Rev. Alex Wilson
April 8, 2018
Rev. Alex Wilson

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John 20: 19-31

The tomb is empty, the eggs have all been found, the bells and bonnets are put away for another year, the Easter dinners have been served, our brunch at Dunbar apartments was wonderful and the Vicar has emerged from his post Easter cave ready to live into this season called Easter. Our Lenten wait is over and the beauty of creation is all around us, festooning our altar with God's creative beauty. But now what? As the flowers begin to die, and the paschal candle melts away, what are we supposed to do with this season of Joy. I believe we are called to live like Thomas.

Our gospel from John this morning highlights the theme which permeates all of John- you and I together, we are deeply involved in a relationship Jesus. We saw just last week what relationship looks like, in Mary's encounter with Christ at the tomb. This moment, which is the Icon in our prayer station over Easter, captures the moment we are called into further relationship with the risen Christ. John specifically focus’ on this necessary attribute of the Christian life, because in John we are shown just how much we need each other in order to make this thing called life work. Unlike Matthew, Mark and Luke, who are focused on the fulfillment of the laws in the actions of Jesus, John draws us into a deeper community by expressing for us how our humanity fits into Christ’s divinity. John bridges the gulf between heaven and earth in a relationship which changes the world we live in because of the way we end up living our relationship with that world.

At the tomb, Mary just wants to be close again to Jesus, and the week after Easter we hear of the doubting Thomas, who for a long time has been our proof that the questions we have about faith are ok. And while they are always ok, and indeed questioning your faith is a requirement to membership around here, Thomas is so much more than just owning our own personal doubt. See, Thomas is in the circle of friends that were around Jesus and has heard directly what it was Mary saw at the tomb. He felt the same desolation at the loss of his good friend, and just wants to feel as great and happy as Mary does. Her exuberance is heart wrenching for Thomas as he’s trying to come to terms with what it is he just saw happen, knowing that all he wants is to feel close again to Christ. So it makes sense that Thomas says to Jesus, I want to touch, feel, be close with you again. Thomas never doubts the resurrection. As some commentators suggest, he's not asking for proof, he's just asking to know that he is ok and that it's still possible to be in relationship with Jesus. Not only does Jesus let him touch his side, but Jesus says to all of us- look, touch, see, nothing has changed. We are still in this together. Come, believe and live!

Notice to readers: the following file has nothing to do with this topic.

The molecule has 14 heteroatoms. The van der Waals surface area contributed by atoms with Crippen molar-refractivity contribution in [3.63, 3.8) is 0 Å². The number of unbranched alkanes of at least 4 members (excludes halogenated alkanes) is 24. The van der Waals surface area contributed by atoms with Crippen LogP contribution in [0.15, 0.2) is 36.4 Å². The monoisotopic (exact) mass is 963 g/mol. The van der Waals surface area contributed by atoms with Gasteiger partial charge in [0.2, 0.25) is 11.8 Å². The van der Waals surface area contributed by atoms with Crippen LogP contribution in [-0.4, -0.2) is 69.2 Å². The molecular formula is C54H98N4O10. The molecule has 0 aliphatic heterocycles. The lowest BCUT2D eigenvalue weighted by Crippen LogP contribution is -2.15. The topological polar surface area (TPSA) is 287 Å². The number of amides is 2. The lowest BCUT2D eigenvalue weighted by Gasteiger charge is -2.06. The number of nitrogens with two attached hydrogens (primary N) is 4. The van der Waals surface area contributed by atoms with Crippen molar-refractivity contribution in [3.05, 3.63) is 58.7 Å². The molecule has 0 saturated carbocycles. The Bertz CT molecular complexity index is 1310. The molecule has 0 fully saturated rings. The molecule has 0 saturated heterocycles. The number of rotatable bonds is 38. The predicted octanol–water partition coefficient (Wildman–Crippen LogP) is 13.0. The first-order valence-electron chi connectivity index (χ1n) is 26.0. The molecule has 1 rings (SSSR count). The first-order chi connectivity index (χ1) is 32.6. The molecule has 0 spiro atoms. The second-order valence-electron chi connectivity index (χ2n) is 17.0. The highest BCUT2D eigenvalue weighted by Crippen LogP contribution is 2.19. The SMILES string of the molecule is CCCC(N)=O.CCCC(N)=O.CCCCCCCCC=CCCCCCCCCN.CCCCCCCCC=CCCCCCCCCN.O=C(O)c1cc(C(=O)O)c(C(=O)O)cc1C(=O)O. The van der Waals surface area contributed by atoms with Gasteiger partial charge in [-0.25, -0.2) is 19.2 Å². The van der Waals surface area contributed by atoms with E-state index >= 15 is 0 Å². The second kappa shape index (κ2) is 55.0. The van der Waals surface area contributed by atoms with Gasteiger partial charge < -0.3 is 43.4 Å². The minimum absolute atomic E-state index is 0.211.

Wanting proof makes a lot of sense, especially since this whole Easter thing is kinda a lot to explain to people. The idea of rationalizing what we believe in is a very human trait- it is how our minds make sense of this world. From our earliest formation as kids, we are taught to see and make sense of what we encounter through the ways in which our parents raise us. Relationships, therefore, are based on contact. We touch, see, hold, talk, hug, and notice those we are in relationship with. While some of those are sensory things, at their root is a pragmatic mental checklist of things we need to feel in order to understand what this relationship is about. Thomas shares that list in common with is, and is today asking just like us, what am I supposed to do with this situation that makes no sense. And Jesus invites you and I along with Thomas into a new way of living. An Easter Life.